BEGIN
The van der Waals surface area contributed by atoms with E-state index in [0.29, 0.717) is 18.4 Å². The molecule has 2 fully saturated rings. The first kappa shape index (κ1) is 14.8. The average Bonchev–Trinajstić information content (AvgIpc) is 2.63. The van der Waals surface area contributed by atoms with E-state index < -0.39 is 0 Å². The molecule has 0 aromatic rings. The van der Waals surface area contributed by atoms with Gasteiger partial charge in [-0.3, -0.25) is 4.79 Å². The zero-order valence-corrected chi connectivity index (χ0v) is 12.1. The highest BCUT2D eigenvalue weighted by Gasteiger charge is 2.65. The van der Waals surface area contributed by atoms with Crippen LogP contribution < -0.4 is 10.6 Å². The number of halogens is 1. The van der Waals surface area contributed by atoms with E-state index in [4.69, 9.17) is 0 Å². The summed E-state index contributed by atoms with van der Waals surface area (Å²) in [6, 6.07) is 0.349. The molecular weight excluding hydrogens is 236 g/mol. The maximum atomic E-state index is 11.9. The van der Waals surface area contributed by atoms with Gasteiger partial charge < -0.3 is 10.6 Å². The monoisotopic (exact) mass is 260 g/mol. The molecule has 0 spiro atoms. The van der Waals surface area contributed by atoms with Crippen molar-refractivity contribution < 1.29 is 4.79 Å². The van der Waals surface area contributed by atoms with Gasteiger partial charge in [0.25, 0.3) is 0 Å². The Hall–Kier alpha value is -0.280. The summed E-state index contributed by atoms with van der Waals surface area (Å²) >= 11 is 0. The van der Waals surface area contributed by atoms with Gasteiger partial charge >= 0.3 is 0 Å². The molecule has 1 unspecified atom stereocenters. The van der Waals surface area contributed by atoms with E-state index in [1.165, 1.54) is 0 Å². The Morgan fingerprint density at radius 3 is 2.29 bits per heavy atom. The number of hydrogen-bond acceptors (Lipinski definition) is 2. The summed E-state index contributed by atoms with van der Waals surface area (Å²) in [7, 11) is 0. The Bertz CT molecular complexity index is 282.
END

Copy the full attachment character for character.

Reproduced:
The van der Waals surface area contributed by atoms with E-state index in [0.29, 0.717) is 18.4 Å². The molecule has 2 fully saturated rings. The first kappa shape index (κ1) is 14.8. The average Bonchev–Trinajstić information content (AvgIpc) is 2.63. The van der Waals surface area contributed by atoms with E-state index < -0.39 is 0 Å². The molecule has 0 aromatic rings. The van der Waals surface area contributed by atoms with Gasteiger partial charge in [-0.3, -0.25) is 4.79 Å². The zero-order valence-corrected chi connectivity index (χ0v) is 12.1. The highest BCUT2D eigenvalue weighted by Gasteiger charge is 2.65. The van der Waals surface area contributed by atoms with Crippen LogP contribution < -0.4 is 10.6 Å². The number of halogens is 1. The van der Waals surface area contributed by atoms with E-state index in [4.69, 9.17) is 0 Å². The summed E-state index contributed by atoms with van der Waals surface area (Å²) in [6, 6.07) is 0.349. The molecular weight excluding hydrogens is 236 g/mol. The maximum atomic E-state index is 11.9. The van der Waals surface area contributed by atoms with Gasteiger partial charge < -0.3 is 10.6 Å². The monoisotopic (exact) mass is 260 g/mol. The molecule has 0 spiro atoms. The van der Waals surface area contributed by atoms with Crippen molar-refractivity contribution < 1.29 is 4.79 Å². The van der Waals surface area contributed by atoms with Gasteiger partial charge in [0.25, 0.3) is 0 Å². The Hall–Kier alpha value is -0.280. The summed E-state index contributed by atoms with van der Waals surface area (Å²) >= 11 is 0. The van der Waals surface area contributed by atoms with Gasteiger partial charge >= 0.3 is 0 Å². The molecule has 1 unspecified atom stereocenters. The van der Waals surface area contributed by atoms with E-state index in [1.165, 1.54) is 0 Å². The Morgan fingerprint density at radius 3 is 2.29 bits per heavy atom. The number of hydrogen-bond acceptors (Lipinski definition) is 2. The summed E-state index contributed by atoms with van der Waals surface area (Å²) in [7, 11) is 0. The Bertz CT molecular complexity index is 282.